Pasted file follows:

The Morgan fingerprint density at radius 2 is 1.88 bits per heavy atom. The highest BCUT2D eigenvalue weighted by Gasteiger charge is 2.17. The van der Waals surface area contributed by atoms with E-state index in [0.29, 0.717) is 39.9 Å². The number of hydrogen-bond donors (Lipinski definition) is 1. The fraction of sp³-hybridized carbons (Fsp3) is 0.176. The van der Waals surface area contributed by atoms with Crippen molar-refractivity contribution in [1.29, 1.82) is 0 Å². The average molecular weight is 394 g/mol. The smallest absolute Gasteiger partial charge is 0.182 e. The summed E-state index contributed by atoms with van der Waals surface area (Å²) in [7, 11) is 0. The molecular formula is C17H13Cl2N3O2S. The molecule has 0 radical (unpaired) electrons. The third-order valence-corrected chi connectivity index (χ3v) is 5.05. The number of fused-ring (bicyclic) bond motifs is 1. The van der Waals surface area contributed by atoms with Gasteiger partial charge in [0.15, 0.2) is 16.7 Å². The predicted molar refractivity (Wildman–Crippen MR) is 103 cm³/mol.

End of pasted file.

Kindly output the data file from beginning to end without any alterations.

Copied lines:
The Morgan fingerprint density at radius 2 is 1.88 bits per heavy atom. The highest BCUT2D eigenvalue weighted by Gasteiger charge is 2.17. The van der Waals surface area contributed by atoms with E-state index in [0.29, 0.717) is 39.9 Å². The number of hydrogen-bond donors (Lipinski definition) is 1. The fraction of sp³-hybridized carbons (Fsp3) is 0.176. The van der Waals surface area contributed by atoms with Crippen molar-refractivity contribution in [1.29, 1.82) is 0 Å². The average molecular weight is 394 g/mol. The smallest absolute Gasteiger partial charge is 0.182 e. The summed E-state index contributed by atoms with van der Waals surface area (Å²) in [7, 11) is 0. The molecular formula is C17H13Cl2N3O2S. The molecule has 0 radical (unpaired) electrons. The third-order valence-corrected chi connectivity index (χ3v) is 5.05. The number of fused-ring (bicyclic) bond motifs is 1. The van der Waals surface area contributed by atoms with Gasteiger partial charge in [0.15, 0.2) is 16.7 Å². The predicted molar refractivity (Wildman–Crippen MR) is 103 cm³/mol.